Republican Rise: Among the interesting data released in the Voter News Service’s long-delayed 2002 election exit-polling report were statistics noting a rise of Republican voting among Jews. The VNS, controlled by a consortium of news organizations, collapsed last year because of technical problems, but enough of its report was salvageable to provide some credible data and to make the day of Matt Brooks, executive director of the Republican Jewish Coalition. According to the polling, the number of Jews voting Republican grew to 35% from the 21% to 26% percent of Jews who voted for Republicans in midterm and presidential elections in other years since 1992. “This data simply confirms what we have been saying all along,” Brooks crowed. Uh-huh. The RJC just named the executive director of its much-heralded New York office: Greg Menken, who was Jewish community liaison for Governor George Pataki.
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Victuals With the Veep: Expect an Orthodox crowd at the October 24 fundraiser for Vice President Dick Cheney in Manhattan: Jewish dietary laws will be observed at the $2,000-a-plate bash at the Waldorf-Astoria. “Kosher for Cheney?” Now that’s a slogan. It’s all part of the White House’s cultivation of a new generation of young, conservative Jewish activists in New York.
In other food-related news, First Lady Laura Bush will headline a fundraiser October 9 at the Rainbow Room, at that art deco masterpiece, Rockefeller Center. It is $1,000 and $2,000 for those tickets. Art deco seems to be theme with the Bush-Cheney crowd. The Waldorf, another sleek deco landmark, is emerging as the city’s “Republican Central”: It hosted the Republican National Committee’s recent planning meeting for the 2004 RNC convention in New York.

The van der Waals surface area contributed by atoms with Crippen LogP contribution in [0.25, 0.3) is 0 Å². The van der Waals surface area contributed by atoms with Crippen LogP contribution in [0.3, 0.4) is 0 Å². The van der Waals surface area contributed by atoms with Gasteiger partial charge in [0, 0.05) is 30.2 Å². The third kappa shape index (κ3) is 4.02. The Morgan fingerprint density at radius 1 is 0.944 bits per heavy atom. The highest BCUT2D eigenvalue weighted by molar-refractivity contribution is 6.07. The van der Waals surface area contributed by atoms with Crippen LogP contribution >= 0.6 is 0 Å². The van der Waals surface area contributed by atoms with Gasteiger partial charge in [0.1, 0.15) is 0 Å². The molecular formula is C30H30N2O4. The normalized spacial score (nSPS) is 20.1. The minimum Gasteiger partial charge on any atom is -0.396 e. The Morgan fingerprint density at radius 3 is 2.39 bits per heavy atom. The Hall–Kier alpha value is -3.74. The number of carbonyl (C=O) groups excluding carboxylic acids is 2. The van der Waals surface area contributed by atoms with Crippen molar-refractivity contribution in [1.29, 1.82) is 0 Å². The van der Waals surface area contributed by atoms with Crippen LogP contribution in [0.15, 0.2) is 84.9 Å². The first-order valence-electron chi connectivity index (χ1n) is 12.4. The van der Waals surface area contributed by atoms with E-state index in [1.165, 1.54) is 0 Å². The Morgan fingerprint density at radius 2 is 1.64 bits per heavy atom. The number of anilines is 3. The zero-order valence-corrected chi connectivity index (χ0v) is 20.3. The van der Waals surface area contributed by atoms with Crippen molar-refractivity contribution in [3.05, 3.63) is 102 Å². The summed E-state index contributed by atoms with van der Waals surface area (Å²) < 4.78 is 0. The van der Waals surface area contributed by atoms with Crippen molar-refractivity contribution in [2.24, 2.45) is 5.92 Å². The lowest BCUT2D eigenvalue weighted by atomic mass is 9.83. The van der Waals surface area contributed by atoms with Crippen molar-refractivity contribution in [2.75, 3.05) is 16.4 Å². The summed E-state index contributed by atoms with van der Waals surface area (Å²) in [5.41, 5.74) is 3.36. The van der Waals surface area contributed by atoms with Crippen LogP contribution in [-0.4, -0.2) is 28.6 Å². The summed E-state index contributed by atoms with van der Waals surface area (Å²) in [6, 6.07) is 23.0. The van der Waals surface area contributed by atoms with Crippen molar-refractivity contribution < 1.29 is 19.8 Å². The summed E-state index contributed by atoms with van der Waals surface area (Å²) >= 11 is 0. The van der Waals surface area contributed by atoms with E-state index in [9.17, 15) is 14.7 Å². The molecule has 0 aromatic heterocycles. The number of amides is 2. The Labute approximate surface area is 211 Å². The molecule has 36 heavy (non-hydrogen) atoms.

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Bush’s Ethnic Bag: The Bush-Cheney campaign has hired Tennessee operative Michael Lebovitz as its Jewish outreach coordinator. Lebovitz is said to be close to Senate Majority Leader Bill Frist.
In other Bush-Cheney news, the campaign’s “specialty” (read: ethnic) media shop is starting out of the gate with five operatives and will likely grow, according to its director, Sharon Castillo. “We will leave no group unattended,” Castillo told the Forward. “It’s shocking that only 12% of the population get their news from the five national newspapers. Everybody else gets news from the regional and specialty media.” Right now the expertise in house is broad, Castillo said, encompassing everyone from “Greeks… [to] sportsmen.” In yet another sign, if we needed one, that the Republicans want to wrest the Hispanic vote from the Dems, Castillo is a former reporter with the nation’s two largest Spanish-language networks, Univision and Telemundo.